Representing defining and using ability competency and similar concepts
Qualification and assessment
An ability (including skill, competence, competency, etc.)
can often be assessed, and some assessments lead to qualifications,
which are often taken as evidence for abilities.
It may be useful to sketch out a personal view on the relationships between these concepts.
This section is changed, from 2009-07-17
What is a qualification?
For the European Learner Mobility work, I suggested this definition for qualification:
status awarded by a provider to a learner,
meaningful within a system of education and within the society in which that system is embedded.
- It is always the result of an assessment
- (unassessed qualification is as meaningless as any you can buy on the web)
- It may follow as the result of a course, and course completion may be one of the requirements for the qualification.
- Normally, it is backed by a recognised awarding body, but the exact relationship to this body may vary.
- The body may teach and assess.
- The body may carry out the assessment.
- The body may moderate the assessments.
- The body may validate the assessment procedure.
What is an assessment?
- An assessment is an impersonal actionpattern that gives some result about a person and an ability.
- The result may be expressed (in part at least) as a "level".
- The overall result may be composed of results from the components.
- The composition can be any formula or algorithm.
- It may include sub-components which may also be composite (to any level).
- An assessment component may include:
- tests giving a result
- written tests
- practical tests (including e.g. OSCEs)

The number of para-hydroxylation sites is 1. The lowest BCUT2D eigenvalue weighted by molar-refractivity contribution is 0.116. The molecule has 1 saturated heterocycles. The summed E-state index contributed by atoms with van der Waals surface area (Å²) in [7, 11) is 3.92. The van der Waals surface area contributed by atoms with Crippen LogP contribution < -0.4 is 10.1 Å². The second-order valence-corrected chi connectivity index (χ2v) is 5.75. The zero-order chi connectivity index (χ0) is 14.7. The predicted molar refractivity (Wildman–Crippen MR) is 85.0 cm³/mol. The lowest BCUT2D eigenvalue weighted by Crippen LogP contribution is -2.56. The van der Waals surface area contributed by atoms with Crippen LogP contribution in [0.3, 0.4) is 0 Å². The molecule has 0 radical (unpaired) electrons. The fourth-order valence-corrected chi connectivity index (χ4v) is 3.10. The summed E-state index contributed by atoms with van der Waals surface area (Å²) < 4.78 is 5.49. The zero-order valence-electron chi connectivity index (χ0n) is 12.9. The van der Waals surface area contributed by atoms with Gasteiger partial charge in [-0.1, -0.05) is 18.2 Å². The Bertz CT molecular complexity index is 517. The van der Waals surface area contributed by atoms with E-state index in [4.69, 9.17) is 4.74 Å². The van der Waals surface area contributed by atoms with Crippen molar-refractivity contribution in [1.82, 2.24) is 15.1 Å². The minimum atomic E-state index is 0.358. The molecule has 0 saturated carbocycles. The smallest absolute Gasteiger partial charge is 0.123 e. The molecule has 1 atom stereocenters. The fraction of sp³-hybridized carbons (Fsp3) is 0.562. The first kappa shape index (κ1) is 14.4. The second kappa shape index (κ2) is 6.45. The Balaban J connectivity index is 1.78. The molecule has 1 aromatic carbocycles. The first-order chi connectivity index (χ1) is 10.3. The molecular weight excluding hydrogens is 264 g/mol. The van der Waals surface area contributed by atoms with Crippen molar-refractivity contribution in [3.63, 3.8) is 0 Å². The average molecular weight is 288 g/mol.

- viva examination
- coursework / assignments / dissertations / portfolios, all of which have
- a definition of the product to be produced
- some assessment procedure resulting in a result
- attested evidence from practice, with a result (often a simple tick)
- any other achievement, counted into the assessment process (e.g. APL)
- requirements for attendance
- Assessment may be carried out, and a result created, by:
The only absolute requirement for something to count as assessment
is that the person to be assessed must take part in the assessment
process in a way that the result depends on his or her performance.
- the person assessed (self-assessment)
- one or more peers
- one or more experts
- assessors appointed by an awarding body
- people from an interested group (e.g. clients)
- members of the public
- an automatic or computer system
- Ability, assessment and level
- The relationship between these is still very much an open question.
However, on deeper consideration,
the relationships of satisfaction and contribution
belong, not to ability definitions as such, but to the results of assessements,
which may be levels.
- Ability as substantive v ability heading as tag
- Some ability headings are not really assessable as such.
These may be functioning not as abilities proper,
but as categories or headings for types of ability.
The main drawback here is that there is no generally applicable or agreed typology for abilities.
Next: related work.